by Beverly Hope Slapin
The history, material culture, beliefs and aspirations of the people now collectively known as the "Caucasian Americans" have often been discussed, but rarely comprehended. Until now. The Basic Skills Caucasian Americans Workbook provides young readers with accurate accounts of the lives of the Caucasian Americans, who, long ago, roamed our land. Some were hostile, but many were friendly. Presented Scholastic-style--with delightful illustrations, word scrambles, and other fun exercises--and with chapters such as "Caucasian American Languages," "Caucasian American Food Production," and "Caucasian American Religions, Ceremonies, and Superstitions," this educational workbook illuminates long-lost anthropological knowledge and is a fun read as well.
"Every public library that values a balanced social studies section must have this 'go-to' resource on understanding Caucasian Americans. Delightful illustrations, word scrambles and other exercises make it fun as well as truly educational; and it makes a great recommendation for family car trips." --Nina Lindsay, Children's Services Librarian, Oakland Public Library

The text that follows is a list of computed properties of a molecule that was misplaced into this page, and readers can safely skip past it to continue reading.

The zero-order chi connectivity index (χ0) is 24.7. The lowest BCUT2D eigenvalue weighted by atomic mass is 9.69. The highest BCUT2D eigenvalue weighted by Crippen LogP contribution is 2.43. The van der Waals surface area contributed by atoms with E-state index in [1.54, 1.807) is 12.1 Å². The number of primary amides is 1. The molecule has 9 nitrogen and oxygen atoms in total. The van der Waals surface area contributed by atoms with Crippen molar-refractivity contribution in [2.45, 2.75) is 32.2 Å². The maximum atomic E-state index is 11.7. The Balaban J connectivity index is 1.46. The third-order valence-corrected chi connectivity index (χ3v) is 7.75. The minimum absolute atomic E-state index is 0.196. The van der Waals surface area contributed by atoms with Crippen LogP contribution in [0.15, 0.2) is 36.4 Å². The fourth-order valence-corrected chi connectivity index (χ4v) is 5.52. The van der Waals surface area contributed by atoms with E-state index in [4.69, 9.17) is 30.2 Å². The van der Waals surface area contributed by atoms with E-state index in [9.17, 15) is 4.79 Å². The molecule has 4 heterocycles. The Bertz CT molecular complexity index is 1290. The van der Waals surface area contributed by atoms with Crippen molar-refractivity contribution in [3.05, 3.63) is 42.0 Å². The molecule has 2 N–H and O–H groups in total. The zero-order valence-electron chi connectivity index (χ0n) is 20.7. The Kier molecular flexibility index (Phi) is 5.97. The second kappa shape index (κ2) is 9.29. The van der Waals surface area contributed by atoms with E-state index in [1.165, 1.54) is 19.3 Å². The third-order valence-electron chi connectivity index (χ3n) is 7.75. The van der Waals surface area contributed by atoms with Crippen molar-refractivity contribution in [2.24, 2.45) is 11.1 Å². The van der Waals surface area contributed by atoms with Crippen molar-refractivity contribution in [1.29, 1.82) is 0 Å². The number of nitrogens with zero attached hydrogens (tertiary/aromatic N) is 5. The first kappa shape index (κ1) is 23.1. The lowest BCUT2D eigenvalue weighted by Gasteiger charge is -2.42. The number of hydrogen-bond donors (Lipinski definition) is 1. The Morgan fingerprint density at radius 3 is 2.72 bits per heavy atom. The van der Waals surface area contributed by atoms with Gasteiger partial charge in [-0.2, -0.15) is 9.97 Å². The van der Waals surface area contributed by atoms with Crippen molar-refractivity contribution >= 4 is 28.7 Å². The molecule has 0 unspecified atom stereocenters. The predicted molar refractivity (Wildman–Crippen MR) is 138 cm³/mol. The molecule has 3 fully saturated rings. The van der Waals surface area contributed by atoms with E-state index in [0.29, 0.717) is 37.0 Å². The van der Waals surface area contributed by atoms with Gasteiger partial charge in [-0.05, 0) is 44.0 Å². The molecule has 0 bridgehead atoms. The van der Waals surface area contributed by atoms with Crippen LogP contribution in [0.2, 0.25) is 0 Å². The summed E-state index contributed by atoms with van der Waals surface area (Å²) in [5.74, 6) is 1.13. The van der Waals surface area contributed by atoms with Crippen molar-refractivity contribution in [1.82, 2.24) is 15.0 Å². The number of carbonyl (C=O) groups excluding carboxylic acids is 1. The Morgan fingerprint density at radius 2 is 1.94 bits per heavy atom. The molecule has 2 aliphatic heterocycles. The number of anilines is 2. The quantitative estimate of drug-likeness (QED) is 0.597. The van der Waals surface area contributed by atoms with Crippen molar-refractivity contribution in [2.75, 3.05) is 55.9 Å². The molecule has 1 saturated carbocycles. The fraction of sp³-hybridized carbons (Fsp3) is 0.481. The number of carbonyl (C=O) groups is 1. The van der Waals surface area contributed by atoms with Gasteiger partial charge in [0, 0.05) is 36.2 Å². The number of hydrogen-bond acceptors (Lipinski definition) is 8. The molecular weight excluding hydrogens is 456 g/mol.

"For many years, I've recommended this amazing book as anthropological source material in the education of young children. Beverly Slapin has captured the essence of what it was really like to have lived as a Caucasian American." --Virginia Lea, Ph.D., Associate Professor of Education, University of Wisconsin-Stout
About the Author:
Beverly Hope Slapin is a long-time educator. She was executive director of KIDS (Keys to Introducing Disability in Society) Project, cofounder and executive director of Oyate, and a children's content editor for MultiCultural Review. Her work includes Books without Bias: A Guide to Evaluating Children's Literature for Handicapism; Through Indian Eyes: The Native Experience in Books for Children (co-editor); How to Tell the Difference: A Guide for Evaluating Children's Books for Anti-Indian Bias (co-editor); Thanksgiving: A Native Perspective (co-editor); and A Broken Flute: The Native Experience in Books for Children (co-editor). She lives in Berkeley, California